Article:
Reducing disaster risk for the poorest citizens in tomorrow’s cities

Quito, capital of Ecuador sits on the side of an active volcano.
Over 50 per cent of the world's population lives in cities. In low-to-middle income countries, more than two billion city dwellers face the threat of floods, earthquakes, landslides, volcanoes and other natural hazards. By 2050 this figure is expected to double as cities grow and climate change increases the likelihood of extreme weather. The majority of this urban area is yet to be built and this provides a unique window of opportunity to plan disaster risk out of tomorrow’s cities.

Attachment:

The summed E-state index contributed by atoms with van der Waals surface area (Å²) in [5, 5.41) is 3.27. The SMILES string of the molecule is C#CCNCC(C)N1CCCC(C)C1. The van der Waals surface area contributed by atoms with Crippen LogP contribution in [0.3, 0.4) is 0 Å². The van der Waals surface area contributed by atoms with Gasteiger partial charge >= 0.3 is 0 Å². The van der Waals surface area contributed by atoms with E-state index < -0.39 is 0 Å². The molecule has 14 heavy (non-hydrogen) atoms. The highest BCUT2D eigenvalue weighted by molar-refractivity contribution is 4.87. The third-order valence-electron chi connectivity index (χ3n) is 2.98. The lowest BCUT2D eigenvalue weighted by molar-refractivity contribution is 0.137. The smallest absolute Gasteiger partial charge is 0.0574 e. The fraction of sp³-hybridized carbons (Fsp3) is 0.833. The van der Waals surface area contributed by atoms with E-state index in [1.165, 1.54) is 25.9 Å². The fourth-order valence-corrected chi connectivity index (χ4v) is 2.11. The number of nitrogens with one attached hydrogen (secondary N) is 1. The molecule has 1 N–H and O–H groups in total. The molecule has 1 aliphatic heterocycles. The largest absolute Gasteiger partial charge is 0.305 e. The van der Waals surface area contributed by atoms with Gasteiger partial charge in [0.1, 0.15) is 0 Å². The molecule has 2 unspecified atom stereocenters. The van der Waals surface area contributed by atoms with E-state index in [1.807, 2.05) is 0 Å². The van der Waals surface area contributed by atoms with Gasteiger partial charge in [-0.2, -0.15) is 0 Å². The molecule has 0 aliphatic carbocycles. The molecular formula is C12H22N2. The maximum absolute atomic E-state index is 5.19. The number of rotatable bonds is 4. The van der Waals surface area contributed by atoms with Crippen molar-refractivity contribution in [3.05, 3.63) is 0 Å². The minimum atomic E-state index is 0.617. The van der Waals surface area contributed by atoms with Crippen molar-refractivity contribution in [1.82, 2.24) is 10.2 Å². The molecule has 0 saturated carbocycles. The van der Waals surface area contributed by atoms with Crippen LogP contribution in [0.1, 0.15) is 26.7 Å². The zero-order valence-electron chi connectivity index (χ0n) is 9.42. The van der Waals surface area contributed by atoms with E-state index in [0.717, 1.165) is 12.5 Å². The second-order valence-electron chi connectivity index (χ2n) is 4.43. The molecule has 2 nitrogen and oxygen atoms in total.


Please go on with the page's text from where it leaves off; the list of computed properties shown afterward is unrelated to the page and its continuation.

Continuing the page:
The British Geological Survey (BGS) is a research partner in a new £20 million project aiming to do just that. The UKRI GCRF Urban Disaster Risk Hub is a five-year venture aiming to embed disaster risk management into the urban planning of four cities across the world by integrating resilience against extreme events.




29 January 2019